The walls of Bay of Islands Hospital are all too familiar for Northland mum Olivia Reti-George who is often in and out of hospital because of respiratory issues which affect her entire family.
Ms Reti-George, from Waikare, and her four kids all suffer from asthma and her 9-year-old daughter and 10-year-old son are often in hospital with bronchiectasis.
"It is a challenge living with this sickness and to make it worse we are 40 minutes away from the hospital. Nearly every three months myself and my partner are in hospital with my two kids because of it."
Statistics show more Northlanders are going to hospital for respiratory issues and more than half were Maori. Respiratory disease refers to conditions that impair the airways and lungs including asthma, bronchiectasis, bronchiolitis, pneumonia, chronic obstructive pulmonary disease (COPD), lung cancer and obstructive sleep apnoea.
Northland District Health Board (NDHB) figures show people needed to go to hospital for those conditions 2346 times last year. That was up on 2100 in 2014 - an 11 per cent increase - and 1846 in 2013. Just over half of those who went to hospital for respiratory illnesses last year were Maori and just over a third were children. Ms Reti-George said living with asthma could be restricting at times.
"It is limiting. My 9-year-old girl is not able to play sports but my son has been getting Maori rongoa which seems to be helping and he has just started playing rugby. My daughter pushes herself, she can jog but she is not able to play sports actively."
Ms Reti-George said she has had asthma for as long as she can remember and her four children have suffered from it their entire lives: "If I could take it away from them I would," she said.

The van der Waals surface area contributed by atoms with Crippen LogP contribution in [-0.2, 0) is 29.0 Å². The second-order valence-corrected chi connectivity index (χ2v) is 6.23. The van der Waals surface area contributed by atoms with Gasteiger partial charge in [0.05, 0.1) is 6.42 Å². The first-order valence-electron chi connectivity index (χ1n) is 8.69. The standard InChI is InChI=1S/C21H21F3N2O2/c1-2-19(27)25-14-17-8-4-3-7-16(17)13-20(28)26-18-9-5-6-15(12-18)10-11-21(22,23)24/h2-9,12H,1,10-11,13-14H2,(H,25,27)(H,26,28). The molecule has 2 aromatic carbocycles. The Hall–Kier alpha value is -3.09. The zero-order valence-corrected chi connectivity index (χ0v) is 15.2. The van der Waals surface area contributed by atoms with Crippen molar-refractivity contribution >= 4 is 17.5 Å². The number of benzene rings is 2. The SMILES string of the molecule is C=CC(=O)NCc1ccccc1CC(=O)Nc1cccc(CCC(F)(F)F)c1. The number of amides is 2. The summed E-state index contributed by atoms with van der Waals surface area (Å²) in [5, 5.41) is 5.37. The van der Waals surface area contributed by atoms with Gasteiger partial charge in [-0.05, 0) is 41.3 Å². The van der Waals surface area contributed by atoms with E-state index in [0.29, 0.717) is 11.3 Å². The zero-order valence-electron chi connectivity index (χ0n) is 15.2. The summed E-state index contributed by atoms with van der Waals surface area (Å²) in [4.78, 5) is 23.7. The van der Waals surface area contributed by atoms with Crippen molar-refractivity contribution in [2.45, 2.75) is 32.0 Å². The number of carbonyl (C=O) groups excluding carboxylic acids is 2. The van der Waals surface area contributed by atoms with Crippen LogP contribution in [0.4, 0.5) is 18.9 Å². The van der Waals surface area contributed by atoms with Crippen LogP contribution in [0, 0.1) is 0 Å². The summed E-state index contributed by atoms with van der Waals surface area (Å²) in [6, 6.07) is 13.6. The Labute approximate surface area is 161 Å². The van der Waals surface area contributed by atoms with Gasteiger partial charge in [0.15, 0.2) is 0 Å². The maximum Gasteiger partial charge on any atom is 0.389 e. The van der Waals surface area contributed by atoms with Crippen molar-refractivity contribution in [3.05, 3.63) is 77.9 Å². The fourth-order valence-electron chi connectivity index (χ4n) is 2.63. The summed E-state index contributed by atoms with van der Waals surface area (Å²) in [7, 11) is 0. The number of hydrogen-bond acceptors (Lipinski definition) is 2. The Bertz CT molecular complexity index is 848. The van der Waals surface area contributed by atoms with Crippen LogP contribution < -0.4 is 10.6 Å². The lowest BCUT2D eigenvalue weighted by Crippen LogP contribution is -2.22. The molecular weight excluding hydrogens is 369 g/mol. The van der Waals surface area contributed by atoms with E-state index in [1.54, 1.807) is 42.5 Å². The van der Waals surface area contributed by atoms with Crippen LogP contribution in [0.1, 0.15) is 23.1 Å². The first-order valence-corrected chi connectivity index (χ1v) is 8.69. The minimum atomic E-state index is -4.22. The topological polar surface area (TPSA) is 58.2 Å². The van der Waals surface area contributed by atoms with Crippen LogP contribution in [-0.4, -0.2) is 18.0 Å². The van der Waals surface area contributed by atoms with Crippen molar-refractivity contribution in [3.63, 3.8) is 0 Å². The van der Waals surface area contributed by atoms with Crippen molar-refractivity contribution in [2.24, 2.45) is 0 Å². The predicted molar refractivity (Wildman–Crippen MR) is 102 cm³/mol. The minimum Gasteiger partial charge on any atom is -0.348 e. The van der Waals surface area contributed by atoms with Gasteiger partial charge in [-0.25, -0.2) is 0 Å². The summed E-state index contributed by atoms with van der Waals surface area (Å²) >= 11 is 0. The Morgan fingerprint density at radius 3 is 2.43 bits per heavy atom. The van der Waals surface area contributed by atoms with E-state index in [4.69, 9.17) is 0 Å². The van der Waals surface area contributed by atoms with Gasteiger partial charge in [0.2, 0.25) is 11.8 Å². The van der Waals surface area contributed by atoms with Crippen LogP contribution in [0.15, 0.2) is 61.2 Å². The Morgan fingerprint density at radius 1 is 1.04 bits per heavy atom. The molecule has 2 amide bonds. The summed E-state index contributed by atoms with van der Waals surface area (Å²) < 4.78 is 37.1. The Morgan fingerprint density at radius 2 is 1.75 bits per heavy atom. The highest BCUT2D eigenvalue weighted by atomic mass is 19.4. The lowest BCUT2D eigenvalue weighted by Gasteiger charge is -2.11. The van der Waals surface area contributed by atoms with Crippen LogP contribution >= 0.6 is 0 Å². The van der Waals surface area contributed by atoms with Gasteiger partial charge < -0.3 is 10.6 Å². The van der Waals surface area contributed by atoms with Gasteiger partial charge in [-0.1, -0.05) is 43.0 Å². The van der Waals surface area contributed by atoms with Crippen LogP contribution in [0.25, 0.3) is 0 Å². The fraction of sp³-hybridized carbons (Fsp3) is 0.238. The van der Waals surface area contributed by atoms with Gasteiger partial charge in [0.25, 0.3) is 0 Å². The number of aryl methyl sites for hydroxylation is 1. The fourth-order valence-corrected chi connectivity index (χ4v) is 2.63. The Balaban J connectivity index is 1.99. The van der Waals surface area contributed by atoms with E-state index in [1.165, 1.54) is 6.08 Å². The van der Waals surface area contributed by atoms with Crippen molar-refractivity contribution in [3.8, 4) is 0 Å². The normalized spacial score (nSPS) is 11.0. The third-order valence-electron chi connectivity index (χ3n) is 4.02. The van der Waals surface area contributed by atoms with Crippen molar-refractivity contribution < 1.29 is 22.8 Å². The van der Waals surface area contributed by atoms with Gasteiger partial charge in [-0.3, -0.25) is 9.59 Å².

Ms Reti-George said she was not sure why so many Maori in the region were going to hospital for respiratory issues but said one aspect may be poor living conditions. And she knows the difference a healthy home can make. She was living in damp and mouldy state-house but moved to a family papakainga about six years ago. The papakainga has recently been insulated and she said it made a huge difference.
"I have noticed huge changes, positive ones. My daughter coughed a lot but she has been coughing less. It's been really good."
NDHB acting chief executive Meng Cheong said the DHB had contracts with the Manaia and Te Tai Tokerau Primary Health Organisations for respiratory services.
They were focused on raising the level of competency of practice nurses in the management of patients with asthma and COPD through training and Mr Cheong said 75 nurses had completed the training in the two years since it began. Two respiratory specialist nurses provided support for patients outside the hospital known to have complex issues. They visited those patients to work with them on their plans and prevent their conditions worsening.
Other initiatives included the Healthy Housing Tai Tokerau programme, supporting low income families to insulate homes.
Emeritus Professor Sir Mason Durie of Massey University said respiratory diseases not only reflected the health status of individuals but were also a comment on the environments within which they lived, worked, and played, with poverty a breeding ground for respiratory diseases.
Addressing the problem required an approach that included highly skilled medical interventions, ready access to those services, early intervention, close links between the various components of the health sector and high levels of health literacy, he said.